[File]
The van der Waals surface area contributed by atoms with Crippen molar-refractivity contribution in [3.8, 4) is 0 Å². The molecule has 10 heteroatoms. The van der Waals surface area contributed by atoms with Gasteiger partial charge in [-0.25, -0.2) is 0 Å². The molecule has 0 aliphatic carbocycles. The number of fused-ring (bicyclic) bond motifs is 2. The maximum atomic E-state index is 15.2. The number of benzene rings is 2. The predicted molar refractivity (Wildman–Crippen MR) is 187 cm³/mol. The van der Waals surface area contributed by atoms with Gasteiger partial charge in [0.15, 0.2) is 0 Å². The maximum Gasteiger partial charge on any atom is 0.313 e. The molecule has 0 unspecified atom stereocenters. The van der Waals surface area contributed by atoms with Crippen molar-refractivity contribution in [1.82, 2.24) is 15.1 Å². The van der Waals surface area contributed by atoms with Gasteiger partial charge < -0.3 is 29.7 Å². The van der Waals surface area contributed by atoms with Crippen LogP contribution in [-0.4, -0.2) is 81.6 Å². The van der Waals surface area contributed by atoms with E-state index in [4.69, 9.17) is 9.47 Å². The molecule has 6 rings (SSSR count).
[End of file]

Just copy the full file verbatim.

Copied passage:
The van der Waals surface area contributed by atoms with Crippen molar-refractivity contribution in [3.8, 4) is 0 Å². The molecule has 10 heteroatoms. The van der Waals surface area contributed by atoms with Gasteiger partial charge in [-0.25, -0.2) is 0 Å². The molecule has 0 aliphatic carbocycles. The number of fused-ring (bicyclic) bond motifs is 2. The maximum atomic E-state index is 15.2. The number of benzene rings is 2. The predicted molar refractivity (Wildman–Crippen MR) is 187 cm³/mol. The van der Waals surface area contributed by atoms with Gasteiger partial charge in [0.15, 0.2) is 0 Å². The maximum Gasteiger partial charge on any atom is 0.313 e. The molecule has 0 unspecified atom stereocenters. The van der Waals surface area contributed by atoms with Crippen molar-refractivity contribution in [1.82, 2.24) is 15.1 Å². The van der Waals surface area contributed by atoms with Gasteiger partial charge < -0.3 is 29.7 Å². The van der Waals surface area contributed by atoms with Crippen LogP contribution in [-0.4, -0.2) is 81.6 Å². The van der Waals surface area contributed by atoms with E-state index in [4.69, 9.17) is 9.47 Å². The molecule has 6 rings (SSSR count).